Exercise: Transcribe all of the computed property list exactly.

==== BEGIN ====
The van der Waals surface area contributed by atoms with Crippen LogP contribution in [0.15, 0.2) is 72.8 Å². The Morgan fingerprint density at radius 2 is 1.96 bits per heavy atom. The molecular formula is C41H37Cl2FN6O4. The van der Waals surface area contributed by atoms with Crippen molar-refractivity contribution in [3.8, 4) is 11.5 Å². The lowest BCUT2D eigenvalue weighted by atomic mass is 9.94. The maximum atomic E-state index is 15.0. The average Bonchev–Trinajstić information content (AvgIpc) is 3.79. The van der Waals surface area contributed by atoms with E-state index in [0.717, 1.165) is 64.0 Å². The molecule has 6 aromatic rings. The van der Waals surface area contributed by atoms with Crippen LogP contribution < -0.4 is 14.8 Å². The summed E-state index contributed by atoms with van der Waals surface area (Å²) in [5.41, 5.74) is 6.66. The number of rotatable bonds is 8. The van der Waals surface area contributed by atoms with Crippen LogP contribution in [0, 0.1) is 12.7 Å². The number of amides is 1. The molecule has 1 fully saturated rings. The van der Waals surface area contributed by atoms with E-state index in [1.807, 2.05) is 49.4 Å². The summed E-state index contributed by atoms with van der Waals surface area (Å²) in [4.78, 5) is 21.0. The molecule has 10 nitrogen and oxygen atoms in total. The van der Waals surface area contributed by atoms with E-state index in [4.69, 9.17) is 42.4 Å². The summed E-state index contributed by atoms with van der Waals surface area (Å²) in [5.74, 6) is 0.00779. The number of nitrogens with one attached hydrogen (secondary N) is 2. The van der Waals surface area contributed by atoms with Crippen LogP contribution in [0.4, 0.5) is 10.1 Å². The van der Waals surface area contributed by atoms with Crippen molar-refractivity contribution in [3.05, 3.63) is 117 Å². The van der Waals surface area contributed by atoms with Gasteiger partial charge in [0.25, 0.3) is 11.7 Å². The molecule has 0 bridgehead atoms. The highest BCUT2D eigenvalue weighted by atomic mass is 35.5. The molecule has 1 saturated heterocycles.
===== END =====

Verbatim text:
The van der Waals surface area contributed by atoms with Crippen LogP contribution in [0.15, 0.2) is 72.8 Å². The Morgan fingerprint density at radius 2 is 1.96 bits per heavy atom. The molecular formula is C41H37Cl2FN6O4. The van der Waals surface area contributed by atoms with Crippen molar-refractivity contribution in [3.8, 4) is 11.5 Å². The lowest BCUT2D eigenvalue weighted by atomic mass is 9.94. The maximum atomic E-state index is 15.0. The average Bonchev–Trinajstić information content (AvgIpc) is 3.79. The van der Waals surface area contributed by atoms with E-state index in [0.717, 1.165) is 64.0 Å². The molecule has 6 aromatic rings. The van der Waals surface area contributed by atoms with Crippen LogP contribution < -0.4 is 14.8 Å². The summed E-state index contributed by atoms with van der Waals surface area (Å²) in [5.41, 5.74) is 6.66. The number of rotatable bonds is 8. The van der Waals surface area contributed by atoms with Crippen LogP contribution in [0, 0.1) is 12.7 Å². The number of amides is 1. The molecule has 1 fully saturated rings. The van der Waals surface area contributed by atoms with E-state index in [1.807, 2.05) is 49.4 Å². The summed E-state index contributed by atoms with van der Waals surface area (Å²) in [4.78, 5) is 21.0. The molecule has 10 nitrogen and oxygen atoms in total. The van der Waals surface area contributed by atoms with E-state index in [4.69, 9.17) is 42.4 Å². The summed E-state index contributed by atoms with van der Waals surface area (Å²) in [5.74, 6) is 0.00779. The number of nitrogens with one attached hydrogen (secondary N) is 2. The van der Waals surface area contributed by atoms with Crippen LogP contribution in [0.4, 0.5) is 10.1 Å². The van der Waals surface area contributed by atoms with Crippen molar-refractivity contribution in [3.05, 3.63) is 117 Å². The van der Waals surface area contributed by atoms with Gasteiger partial charge in [0.25, 0.3) is 11.7 Å². The molecule has 0 bridgehead atoms. The highest BCUT2D eigenvalue weighted by atomic mass is 35.5. The molecule has 1 saturated heterocycles.